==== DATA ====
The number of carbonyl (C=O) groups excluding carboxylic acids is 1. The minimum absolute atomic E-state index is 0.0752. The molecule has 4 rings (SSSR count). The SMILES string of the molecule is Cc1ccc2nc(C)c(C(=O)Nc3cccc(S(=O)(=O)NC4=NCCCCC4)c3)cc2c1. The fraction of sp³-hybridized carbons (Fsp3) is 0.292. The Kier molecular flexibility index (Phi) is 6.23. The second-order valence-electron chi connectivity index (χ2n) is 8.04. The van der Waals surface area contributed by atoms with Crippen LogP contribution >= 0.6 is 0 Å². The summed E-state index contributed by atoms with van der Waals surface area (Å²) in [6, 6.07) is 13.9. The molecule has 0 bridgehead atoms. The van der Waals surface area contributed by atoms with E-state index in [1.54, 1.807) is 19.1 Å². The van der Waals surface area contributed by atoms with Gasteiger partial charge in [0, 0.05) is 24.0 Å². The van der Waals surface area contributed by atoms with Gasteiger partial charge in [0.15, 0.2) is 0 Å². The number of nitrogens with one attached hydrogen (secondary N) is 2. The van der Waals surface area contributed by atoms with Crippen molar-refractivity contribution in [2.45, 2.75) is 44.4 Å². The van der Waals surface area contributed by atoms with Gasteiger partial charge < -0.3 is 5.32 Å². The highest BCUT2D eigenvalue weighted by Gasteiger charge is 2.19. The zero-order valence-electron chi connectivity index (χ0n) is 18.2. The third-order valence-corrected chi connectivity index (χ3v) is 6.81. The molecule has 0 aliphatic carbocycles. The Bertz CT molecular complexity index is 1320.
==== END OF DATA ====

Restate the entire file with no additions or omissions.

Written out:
The number of carbonyl (C=O) groups excluding carboxylic acids is 1. The minimum absolute atomic E-state index is 0.0752. The molecule has 4 rings (SSSR count). The SMILES string of the molecule is Cc1ccc2nc(C)c(C(=O)Nc3cccc(S(=O)(=O)NC4=NCCCCC4)c3)cc2c1. The fraction of sp³-hybridized carbons (Fsp3) is 0.292. The Kier molecular flexibility index (Phi) is 6.23. The second-order valence-electron chi connectivity index (χ2n) is 8.04. The van der Waals surface area contributed by atoms with Crippen LogP contribution >= 0.6 is 0 Å². The summed E-state index contributed by atoms with van der Waals surface area (Å²) in [6, 6.07) is 13.9. The molecule has 0 bridgehead atoms. The van der Waals surface area contributed by atoms with E-state index in [1.54, 1.807) is 19.1 Å². The van der Waals surface area contributed by atoms with Gasteiger partial charge in [0, 0.05) is 24.0 Å². The van der Waals surface area contributed by atoms with Gasteiger partial charge in [0.15, 0.2) is 0 Å². The number of nitrogens with one attached hydrogen (secondary N) is 2. The van der Waals surface area contributed by atoms with Crippen molar-refractivity contribution in [2.45, 2.75) is 44.4 Å². The van der Waals surface area contributed by atoms with Gasteiger partial charge < -0.3 is 5.32 Å². The highest BCUT2D eigenvalue weighted by Gasteiger charge is 2.19. The zero-order valence-electron chi connectivity index (χ0n) is 18.2. The third-order valence-corrected chi connectivity index (χ3v) is 6.81. The molecule has 0 aliphatic carbocycles. The Bertz CT molecular complexity index is 1320.